Every now and then an organization comes along that speaks to your heart.
The one that gives everything it has and accomplishes great things and wakes up every day and makes this world a better place. We have one of those organizations right around the corner in our town.
It’s called The Samaritan Inn.
The Samaritan Inn is a comprehensive homeless program that helps willing people gain dignity and independence.
My father once said, “If you give a man a fish, you will feed him for a day. If you teach a man how to fish, you will feed him for a lifetime.”
The Samaritan Inn is all about fishermen.
This week I’m joining Sherwin-Williams® to celebrate National Painting Week. It’s one of my favorite weeks of the year. For four years, I’ve been lucky enough to partner with Sherwin-Williams to lift up and come alongside and encourage a local nonprofit by brightening up one of their spaces with a makeover. You can see how together we transformed a community center, cancer survivor center and a school lobby.
And this year?
We chose The Samaritan Inn.
Are you ready for a little before and after that will literally make your heart smile?
Here’s where we started.
This is the before.
This is the central office of The Samaritan Inn. They have an amazing thrift store that helps benefit the Inn and most of the furnishings in the space came from the thrift store.
Here’s the other side of the room.
Everything is a little mis-matched and the walls needed painting and the room needs a little organization.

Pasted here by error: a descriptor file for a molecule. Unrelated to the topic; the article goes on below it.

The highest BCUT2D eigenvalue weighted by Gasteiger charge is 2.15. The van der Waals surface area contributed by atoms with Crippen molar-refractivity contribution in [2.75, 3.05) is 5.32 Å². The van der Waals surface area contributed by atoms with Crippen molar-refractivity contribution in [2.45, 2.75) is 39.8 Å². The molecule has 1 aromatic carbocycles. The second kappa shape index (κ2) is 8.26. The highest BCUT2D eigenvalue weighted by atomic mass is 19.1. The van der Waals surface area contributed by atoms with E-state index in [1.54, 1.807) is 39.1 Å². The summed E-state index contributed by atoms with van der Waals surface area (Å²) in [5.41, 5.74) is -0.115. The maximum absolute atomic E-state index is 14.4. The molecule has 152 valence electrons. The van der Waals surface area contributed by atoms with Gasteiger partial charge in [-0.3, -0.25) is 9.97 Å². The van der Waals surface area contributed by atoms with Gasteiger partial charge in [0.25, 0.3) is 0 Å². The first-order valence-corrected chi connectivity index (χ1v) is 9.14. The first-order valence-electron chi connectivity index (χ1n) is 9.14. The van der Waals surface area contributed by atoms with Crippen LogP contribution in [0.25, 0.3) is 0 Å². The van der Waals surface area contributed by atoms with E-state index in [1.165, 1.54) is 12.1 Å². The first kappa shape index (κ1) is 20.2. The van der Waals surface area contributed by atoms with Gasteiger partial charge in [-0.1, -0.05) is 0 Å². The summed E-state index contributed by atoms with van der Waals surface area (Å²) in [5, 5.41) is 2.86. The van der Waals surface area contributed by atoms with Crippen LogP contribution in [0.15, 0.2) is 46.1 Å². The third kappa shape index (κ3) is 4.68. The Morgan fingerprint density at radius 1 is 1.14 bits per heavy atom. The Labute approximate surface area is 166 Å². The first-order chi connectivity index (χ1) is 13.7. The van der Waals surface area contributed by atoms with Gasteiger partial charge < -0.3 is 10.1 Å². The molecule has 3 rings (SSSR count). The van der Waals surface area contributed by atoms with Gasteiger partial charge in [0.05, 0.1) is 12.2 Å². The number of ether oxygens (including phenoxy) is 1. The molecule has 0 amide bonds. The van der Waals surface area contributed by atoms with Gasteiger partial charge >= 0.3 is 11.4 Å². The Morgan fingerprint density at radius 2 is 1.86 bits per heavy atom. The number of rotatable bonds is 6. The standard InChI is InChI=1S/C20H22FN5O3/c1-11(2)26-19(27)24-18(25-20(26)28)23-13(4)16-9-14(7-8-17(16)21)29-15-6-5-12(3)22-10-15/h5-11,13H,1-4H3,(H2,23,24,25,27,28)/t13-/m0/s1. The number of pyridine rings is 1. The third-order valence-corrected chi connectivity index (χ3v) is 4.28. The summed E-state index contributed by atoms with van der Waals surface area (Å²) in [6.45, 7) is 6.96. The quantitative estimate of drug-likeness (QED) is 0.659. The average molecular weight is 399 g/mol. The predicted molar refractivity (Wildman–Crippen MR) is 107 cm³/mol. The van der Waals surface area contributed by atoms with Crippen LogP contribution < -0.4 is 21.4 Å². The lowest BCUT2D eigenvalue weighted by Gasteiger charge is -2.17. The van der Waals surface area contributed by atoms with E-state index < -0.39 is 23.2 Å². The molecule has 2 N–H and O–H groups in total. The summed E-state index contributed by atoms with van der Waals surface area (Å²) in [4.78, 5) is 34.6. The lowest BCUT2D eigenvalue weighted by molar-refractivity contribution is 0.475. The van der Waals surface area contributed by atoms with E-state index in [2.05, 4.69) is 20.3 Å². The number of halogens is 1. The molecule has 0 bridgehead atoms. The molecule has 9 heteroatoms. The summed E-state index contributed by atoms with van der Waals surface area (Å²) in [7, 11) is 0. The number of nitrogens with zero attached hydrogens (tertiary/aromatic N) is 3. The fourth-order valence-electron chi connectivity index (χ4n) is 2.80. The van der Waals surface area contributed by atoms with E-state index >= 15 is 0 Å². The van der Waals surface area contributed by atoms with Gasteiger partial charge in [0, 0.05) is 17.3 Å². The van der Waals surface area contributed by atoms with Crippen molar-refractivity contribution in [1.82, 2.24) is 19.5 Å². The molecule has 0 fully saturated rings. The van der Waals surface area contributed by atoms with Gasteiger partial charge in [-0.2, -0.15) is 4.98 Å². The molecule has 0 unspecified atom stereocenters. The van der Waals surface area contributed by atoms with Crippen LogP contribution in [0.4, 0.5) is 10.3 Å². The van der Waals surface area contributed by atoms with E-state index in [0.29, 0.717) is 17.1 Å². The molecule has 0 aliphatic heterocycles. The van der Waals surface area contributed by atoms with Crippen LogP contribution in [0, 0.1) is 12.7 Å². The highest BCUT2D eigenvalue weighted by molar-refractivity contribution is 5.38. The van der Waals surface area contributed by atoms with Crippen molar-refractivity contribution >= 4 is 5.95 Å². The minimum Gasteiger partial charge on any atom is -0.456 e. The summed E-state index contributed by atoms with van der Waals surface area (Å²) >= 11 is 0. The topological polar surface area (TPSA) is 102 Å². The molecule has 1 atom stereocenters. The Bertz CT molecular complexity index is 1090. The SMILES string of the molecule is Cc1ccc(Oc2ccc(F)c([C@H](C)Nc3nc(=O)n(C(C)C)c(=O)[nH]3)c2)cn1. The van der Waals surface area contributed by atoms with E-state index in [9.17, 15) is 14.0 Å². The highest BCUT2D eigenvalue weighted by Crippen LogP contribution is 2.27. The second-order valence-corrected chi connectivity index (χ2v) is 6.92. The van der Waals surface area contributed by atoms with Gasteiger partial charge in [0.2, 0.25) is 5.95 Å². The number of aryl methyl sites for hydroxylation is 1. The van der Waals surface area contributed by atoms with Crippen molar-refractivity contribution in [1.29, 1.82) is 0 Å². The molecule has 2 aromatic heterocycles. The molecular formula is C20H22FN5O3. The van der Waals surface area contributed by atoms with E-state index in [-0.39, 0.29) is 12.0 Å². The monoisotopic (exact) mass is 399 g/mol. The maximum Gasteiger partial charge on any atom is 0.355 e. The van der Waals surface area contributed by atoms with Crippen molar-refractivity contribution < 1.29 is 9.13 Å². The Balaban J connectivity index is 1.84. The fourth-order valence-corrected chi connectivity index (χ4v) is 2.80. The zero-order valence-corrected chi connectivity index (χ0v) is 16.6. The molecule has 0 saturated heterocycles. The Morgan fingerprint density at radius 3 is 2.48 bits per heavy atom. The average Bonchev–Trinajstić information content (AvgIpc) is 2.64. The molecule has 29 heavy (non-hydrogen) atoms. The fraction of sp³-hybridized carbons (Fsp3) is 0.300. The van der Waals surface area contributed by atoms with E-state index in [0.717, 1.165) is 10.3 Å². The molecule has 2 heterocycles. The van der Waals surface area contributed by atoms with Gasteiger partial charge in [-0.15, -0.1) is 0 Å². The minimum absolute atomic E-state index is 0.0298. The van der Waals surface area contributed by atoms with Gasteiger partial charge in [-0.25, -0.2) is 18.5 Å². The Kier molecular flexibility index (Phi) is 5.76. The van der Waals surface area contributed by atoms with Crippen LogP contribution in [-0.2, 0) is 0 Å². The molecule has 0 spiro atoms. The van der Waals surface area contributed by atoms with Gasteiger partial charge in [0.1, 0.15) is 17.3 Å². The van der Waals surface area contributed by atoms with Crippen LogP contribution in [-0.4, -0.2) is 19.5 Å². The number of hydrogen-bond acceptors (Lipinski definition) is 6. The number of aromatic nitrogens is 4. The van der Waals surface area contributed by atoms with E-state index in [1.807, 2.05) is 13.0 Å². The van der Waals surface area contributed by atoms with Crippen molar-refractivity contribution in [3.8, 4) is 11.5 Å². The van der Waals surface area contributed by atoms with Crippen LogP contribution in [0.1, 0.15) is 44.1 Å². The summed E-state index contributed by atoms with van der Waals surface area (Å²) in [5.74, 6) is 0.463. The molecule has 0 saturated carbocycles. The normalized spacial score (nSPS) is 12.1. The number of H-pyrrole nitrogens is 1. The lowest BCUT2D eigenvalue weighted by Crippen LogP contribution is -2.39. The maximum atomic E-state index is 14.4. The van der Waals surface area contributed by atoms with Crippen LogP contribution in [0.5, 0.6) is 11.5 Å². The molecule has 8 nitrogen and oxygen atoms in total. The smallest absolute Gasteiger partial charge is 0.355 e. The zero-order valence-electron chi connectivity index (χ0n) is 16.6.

And a little brightening up.
I set up a meeting with the director, Rick Crocker, and here are some goals we agreed upon for the project.
- New paint for the walls and hallway
- New furniture for the lobby space
- Lighter and brighter and more modern aesthetic to match the look of the new Inn they just finished
- Space for coffee station
- A mural for the wall where donors could take pictures
So here’s where we started.
This is what the front lobby looked like just a couple of weeks ago.
It looks like this.
And this side?
It looks like this.
Can you even BELIEVE IT?
It all started with our number one goal. A new coat of paint for the interior.
A GIANT shout out to our neighborhood Sherwin-Williams store. They volunteered to come in on a weekend and paint the entire space.
The challenge in the space before was that the cream was fighting with the white ceiling. The floor has white specks with a creamier, whiter base and I knew a beautiful white paint color would make both of the look a little brighter and whiter.
The room was painted one of the most perfect, neutral whites on the planet, Extra White SW 7006 and the product Emerald® Interior Satin.
It provides amazing coverage and can change the whole look of a room in an afternoon.
Just like this one.
The new painted walls completely changed the look of the space.
Remember our goals?
Number one: New paint for the walls and hallway.
Next, I put together a design plan for the space.
I knew we needed seating, so I chose these modern, faux leather and chrome chairs that are super sturdy and would hold up in a lobby space.